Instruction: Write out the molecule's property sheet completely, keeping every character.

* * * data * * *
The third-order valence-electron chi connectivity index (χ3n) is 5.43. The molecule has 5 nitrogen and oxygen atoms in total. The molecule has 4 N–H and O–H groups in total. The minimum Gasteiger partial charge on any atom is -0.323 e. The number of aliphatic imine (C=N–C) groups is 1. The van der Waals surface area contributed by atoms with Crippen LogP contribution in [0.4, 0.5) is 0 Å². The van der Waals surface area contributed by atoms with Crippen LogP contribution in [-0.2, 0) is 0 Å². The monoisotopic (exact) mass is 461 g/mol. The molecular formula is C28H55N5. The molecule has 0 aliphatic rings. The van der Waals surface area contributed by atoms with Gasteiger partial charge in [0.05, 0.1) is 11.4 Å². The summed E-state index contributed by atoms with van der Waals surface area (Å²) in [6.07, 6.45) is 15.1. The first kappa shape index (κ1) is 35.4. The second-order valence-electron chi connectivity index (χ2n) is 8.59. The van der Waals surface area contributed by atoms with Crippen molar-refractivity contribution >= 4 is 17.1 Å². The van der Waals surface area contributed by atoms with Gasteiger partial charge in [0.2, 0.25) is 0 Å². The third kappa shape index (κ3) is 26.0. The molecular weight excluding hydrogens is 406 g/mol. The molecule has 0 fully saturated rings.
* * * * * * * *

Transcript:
The third-order valence-electron chi connectivity index (χ3n) is 5.43. The molecule has 5 nitrogen and oxygen atoms in total. The molecule has 4 N–H and O–H groups in total. The minimum Gasteiger partial charge on any atom is -0.323 e. The number of aliphatic imine (C=N–C) groups is 1. The van der Waals surface area contributed by atoms with Crippen LogP contribution in [0.4, 0.5) is 0 Å². The van der Waals surface area contributed by atoms with Crippen LogP contribution in [-0.2, 0) is 0 Å². The monoisotopic (exact) mass is 461 g/mol. The molecular formula is C28H55N5. The molecule has 0 aliphatic rings. The van der Waals surface area contributed by atoms with Gasteiger partial charge in [0.05, 0.1) is 11.4 Å². The summed E-state index contributed by atoms with van der Waals surface area (Å²) in [6.07, 6.45) is 15.1. The first kappa shape index (κ1) is 35.4. The second-order valence-electron chi connectivity index (χ2n) is 8.59. The van der Waals surface area contributed by atoms with Crippen molar-refractivity contribution >= 4 is 17.1 Å². The van der Waals surface area contributed by atoms with Gasteiger partial charge in [0.2, 0.25) is 0 Å². The third kappa shape index (κ3) is 26.0. The molecular weight excluding hydrogens is 406 g/mol. The molecule has 0 fully saturated rings.